Kenny told the Irish Times that he would summon all political players to an unprecedented All Island Civic Dialogue on 2 November. “
In support of the Guardian’s announcement the Irish Times has published a gloomy analysis of the effects of Brexit on both countries.
The rough guide is that every 1 per cut in UK growth hits Ireland by 0.3-0.4 per cent. But all sides concede that the many uncertainties of Brexit could lead to more damage.
Growth predictions for the North have been cut. Danske Bank, for example, has cut its growth forecast for this year from 1.6 per cent to 1 per cent and, more significantly, for next year form 1.9 per cent to just 0.5 per cent. The other big threat to the economy in the North is the potential loss of EU subsidies, particularly to the farming sector but also to support investment.
For the island of Ireland, there are three key economic factors here. The first is the exchange rate. The second is the trading arrangements after Brexit – will there be tariffs applied on trade between Britain and Ireland? But the third factor is the most emotive. If a Border is re-erected on the island of Ireland it will be seen as a step back in time to the days of the Troubles – and a massive blow to the economic and social relationship which has built in the meantime.
Foreign minister Charlie Flanagan contributes an op ed to show how busy the Irish government is over Brexit – but he acknowledges that any special deal has to be negotiated in the context of Euro 27.
Future arrangements between the UK and Ireland, and between the Irish government and the Northern Ireland executive, will have to be placed in the wider framework negotiated between the UK and the 27 other EU members – including Ireland.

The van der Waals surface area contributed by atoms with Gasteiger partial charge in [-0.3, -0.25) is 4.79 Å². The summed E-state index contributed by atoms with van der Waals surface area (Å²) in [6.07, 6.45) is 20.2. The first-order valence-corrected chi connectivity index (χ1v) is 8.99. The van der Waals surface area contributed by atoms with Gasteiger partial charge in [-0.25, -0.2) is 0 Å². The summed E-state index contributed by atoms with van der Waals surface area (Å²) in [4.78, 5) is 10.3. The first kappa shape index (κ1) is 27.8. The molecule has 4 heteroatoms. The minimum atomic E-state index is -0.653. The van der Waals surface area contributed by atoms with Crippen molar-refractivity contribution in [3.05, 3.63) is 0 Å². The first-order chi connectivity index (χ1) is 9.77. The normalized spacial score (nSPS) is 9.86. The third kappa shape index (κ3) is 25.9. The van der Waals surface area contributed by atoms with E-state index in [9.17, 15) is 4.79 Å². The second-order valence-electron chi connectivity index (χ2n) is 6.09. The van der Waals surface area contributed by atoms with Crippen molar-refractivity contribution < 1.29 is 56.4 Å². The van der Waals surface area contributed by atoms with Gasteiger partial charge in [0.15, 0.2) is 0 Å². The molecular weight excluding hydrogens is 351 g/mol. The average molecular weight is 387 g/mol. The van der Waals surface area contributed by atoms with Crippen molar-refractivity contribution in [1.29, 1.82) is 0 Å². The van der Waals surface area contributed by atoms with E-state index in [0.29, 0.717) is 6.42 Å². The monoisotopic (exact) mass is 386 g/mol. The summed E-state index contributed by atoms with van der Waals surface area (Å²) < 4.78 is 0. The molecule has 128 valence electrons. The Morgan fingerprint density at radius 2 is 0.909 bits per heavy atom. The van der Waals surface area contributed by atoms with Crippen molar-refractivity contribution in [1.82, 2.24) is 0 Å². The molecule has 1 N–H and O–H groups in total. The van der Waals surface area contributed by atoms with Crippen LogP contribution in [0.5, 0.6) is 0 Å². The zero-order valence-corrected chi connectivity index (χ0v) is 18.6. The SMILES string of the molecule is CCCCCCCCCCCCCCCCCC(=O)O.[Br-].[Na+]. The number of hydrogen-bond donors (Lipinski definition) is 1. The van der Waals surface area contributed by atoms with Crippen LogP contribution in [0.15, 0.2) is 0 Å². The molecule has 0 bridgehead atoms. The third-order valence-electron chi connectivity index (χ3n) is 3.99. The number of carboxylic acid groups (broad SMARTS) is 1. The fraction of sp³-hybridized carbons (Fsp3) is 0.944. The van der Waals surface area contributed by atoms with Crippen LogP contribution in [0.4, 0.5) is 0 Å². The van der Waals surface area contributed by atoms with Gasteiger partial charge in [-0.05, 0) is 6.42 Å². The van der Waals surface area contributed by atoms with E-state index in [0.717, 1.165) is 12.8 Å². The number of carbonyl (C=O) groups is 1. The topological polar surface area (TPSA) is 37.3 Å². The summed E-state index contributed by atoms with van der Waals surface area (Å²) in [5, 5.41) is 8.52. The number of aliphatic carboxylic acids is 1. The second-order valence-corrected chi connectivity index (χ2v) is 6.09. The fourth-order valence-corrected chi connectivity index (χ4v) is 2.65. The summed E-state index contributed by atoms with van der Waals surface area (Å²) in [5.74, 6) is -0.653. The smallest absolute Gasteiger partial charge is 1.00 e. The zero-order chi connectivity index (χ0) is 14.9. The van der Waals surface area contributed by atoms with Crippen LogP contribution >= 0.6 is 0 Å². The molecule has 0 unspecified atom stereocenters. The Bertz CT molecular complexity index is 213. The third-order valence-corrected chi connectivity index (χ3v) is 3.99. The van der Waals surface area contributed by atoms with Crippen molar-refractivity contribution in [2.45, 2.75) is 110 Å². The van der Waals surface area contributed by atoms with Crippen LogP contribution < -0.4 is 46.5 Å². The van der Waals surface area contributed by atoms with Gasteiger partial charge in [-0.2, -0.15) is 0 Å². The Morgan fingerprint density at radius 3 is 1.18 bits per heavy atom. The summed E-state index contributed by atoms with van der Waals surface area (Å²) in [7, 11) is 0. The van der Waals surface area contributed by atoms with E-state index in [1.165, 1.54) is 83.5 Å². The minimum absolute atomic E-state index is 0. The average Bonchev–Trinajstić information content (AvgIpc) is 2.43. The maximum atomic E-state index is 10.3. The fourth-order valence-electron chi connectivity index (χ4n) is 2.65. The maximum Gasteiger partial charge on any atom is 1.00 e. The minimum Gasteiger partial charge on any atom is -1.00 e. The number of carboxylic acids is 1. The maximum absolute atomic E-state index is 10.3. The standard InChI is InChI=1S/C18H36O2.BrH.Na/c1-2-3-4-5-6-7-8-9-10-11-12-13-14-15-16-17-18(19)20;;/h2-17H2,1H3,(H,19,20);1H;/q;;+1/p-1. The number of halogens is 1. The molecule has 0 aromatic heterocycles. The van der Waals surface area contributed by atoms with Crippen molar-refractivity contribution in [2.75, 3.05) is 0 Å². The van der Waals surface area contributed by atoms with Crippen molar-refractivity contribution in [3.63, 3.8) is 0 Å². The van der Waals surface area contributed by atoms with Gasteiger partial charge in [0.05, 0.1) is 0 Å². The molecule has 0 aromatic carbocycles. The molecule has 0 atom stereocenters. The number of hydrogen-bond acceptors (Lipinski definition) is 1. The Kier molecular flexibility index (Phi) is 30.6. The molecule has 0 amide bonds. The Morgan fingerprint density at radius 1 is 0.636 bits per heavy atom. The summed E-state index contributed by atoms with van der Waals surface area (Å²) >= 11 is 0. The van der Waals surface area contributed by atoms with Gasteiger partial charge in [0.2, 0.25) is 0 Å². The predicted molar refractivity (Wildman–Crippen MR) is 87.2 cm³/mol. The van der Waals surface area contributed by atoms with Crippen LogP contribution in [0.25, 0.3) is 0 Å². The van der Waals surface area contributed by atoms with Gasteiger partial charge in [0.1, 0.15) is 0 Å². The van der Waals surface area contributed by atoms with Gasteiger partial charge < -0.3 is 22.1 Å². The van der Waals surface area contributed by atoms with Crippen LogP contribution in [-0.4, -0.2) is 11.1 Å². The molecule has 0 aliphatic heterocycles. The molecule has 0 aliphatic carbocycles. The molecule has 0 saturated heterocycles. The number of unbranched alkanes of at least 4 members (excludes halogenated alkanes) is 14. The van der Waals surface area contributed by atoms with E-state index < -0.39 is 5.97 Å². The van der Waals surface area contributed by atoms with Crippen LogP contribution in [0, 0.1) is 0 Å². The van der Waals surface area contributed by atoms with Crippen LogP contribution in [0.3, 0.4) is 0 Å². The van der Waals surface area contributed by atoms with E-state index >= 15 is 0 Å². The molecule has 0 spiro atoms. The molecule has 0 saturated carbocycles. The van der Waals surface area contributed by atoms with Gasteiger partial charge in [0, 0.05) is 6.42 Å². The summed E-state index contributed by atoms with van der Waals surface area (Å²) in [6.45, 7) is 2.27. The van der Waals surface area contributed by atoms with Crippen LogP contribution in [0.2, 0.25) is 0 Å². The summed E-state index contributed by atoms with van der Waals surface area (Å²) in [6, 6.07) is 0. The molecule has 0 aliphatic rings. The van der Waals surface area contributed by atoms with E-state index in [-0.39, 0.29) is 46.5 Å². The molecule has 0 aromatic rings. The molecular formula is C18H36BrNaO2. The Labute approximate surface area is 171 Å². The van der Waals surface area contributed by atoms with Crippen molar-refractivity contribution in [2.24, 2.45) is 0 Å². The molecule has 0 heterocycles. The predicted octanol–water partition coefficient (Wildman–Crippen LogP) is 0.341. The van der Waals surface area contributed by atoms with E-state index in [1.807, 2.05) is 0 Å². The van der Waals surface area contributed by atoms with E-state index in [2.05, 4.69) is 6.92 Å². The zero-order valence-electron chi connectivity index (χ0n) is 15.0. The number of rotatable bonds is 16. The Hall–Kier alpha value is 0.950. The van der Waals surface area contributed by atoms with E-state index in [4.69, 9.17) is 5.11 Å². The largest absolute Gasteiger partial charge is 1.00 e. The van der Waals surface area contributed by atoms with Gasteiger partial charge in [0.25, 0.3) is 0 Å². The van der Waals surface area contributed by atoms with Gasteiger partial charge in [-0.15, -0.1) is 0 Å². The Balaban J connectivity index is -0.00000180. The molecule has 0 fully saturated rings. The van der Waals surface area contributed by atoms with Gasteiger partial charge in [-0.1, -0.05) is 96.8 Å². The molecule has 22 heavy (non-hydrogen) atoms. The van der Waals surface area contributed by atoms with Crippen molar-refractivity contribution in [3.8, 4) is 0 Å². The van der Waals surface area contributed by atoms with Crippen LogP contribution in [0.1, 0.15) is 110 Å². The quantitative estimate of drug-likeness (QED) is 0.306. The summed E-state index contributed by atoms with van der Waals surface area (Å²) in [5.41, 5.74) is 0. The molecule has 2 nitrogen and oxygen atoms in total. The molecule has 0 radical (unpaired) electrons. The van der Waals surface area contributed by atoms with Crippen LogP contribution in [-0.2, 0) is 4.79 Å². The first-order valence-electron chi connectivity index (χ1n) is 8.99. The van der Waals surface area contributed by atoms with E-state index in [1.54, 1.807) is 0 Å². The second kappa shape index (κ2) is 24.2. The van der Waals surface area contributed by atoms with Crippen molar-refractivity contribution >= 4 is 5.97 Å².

The FT has a hot story...
Mrs May has not ruled out making future payments to the EU to secure privileged access to the single market. Finance is among the sectors most likely to benefit in any deal that recognised the “equivalence” of regulatory regimes.
On Friday, she assured Japanese carmaker Nissan that trading conditions for its Sunderland car plant would not change after Brexit, in the first suggestion that the government could pick favoured sectors to shield from the impact of leaving the EU.
Several senior ministers have told the Financial Times that the cabinet is considering how Britain could carry on paying billions of pounds into the EU budget. “We would have to be careful how we explained it,” said one minister. “But Theresa has been very careful not to rule it out.” Another senior Tory said: “With Theresa, you have to listen carefully to the silences.”
.. and the FT is surely right to conclude that Nicola Sturgeon sent mixed messages out from the SNP annual conference
Nicola Sturgeon mixed tough talk on a second Scottish independence referendum with the suggestion she would be willing to put this aside if the UK leaves the EU on terms she finds acceptable.
The paradox should be noted though, that associated status for Scotland could facilitate rather than hamper a smooth transition to eventual independence. In the short term at least, the prospect of a hard border across the Cheviots would make it more difficult.
The ambiguous message that emerged from Scottish National party conference, which closed this weekend, is partly the result of divisions over how quickly to push for another referendum.
Former BBC journalist and manager in Belfast, Manchester and London, Editor Spolight; Political Editor BBC NI; Current Affairs Commissioning editor BBC Radio 4; Editor Political and Parliamentary Programmes, BBC Westminster; former London Editor Belfast Telegraph. Hon Senior Research Fellow, The Constitution Unit, Univ Coll. London